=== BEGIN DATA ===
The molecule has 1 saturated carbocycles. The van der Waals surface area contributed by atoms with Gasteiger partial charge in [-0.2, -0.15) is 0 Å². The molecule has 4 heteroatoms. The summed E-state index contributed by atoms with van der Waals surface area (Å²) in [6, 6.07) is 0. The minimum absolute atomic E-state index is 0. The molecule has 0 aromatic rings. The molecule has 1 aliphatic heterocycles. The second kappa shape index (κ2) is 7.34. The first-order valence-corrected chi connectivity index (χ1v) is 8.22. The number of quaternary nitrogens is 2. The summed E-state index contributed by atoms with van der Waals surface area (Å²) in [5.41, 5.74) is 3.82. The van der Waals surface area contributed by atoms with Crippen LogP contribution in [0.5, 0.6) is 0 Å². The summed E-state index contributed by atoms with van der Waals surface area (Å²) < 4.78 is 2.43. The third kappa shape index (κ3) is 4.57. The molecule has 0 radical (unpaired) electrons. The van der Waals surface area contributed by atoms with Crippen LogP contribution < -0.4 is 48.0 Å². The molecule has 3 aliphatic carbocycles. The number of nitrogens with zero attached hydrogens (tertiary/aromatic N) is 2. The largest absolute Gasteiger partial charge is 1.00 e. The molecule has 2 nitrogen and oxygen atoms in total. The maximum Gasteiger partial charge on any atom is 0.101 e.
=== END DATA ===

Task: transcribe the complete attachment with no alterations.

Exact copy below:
The molecule has 1 saturated carbocycles. The van der Waals surface area contributed by atoms with Gasteiger partial charge in [-0.2, -0.15) is 0 Å². The molecule has 4 heteroatoms. The summed E-state index contributed by atoms with van der Waals surface area (Å²) in [6, 6.07) is 0. The minimum absolute atomic E-state index is 0. The molecule has 0 aromatic rings. The molecule has 1 aliphatic heterocycles. The second kappa shape index (κ2) is 7.34. The first-order valence-corrected chi connectivity index (χ1v) is 8.22. The number of quaternary nitrogens is 2. The summed E-state index contributed by atoms with van der Waals surface area (Å²) in [5.41, 5.74) is 3.82. The van der Waals surface area contributed by atoms with Crippen LogP contribution in [0.5, 0.6) is 0 Å². The summed E-state index contributed by atoms with van der Waals surface area (Å²) < 4.78 is 2.43. The third kappa shape index (κ3) is 4.57. The molecule has 0 radical (unpaired) electrons. The van der Waals surface area contributed by atoms with Crippen LogP contribution < -0.4 is 48.0 Å². The molecule has 3 aliphatic carbocycles. The number of nitrogens with zero attached hydrogens (tertiary/aromatic N) is 2. The largest absolute Gasteiger partial charge is 1.00 e. The molecule has 2 nitrogen and oxygen atoms in total. The maximum Gasteiger partial charge on any atom is 0.101 e.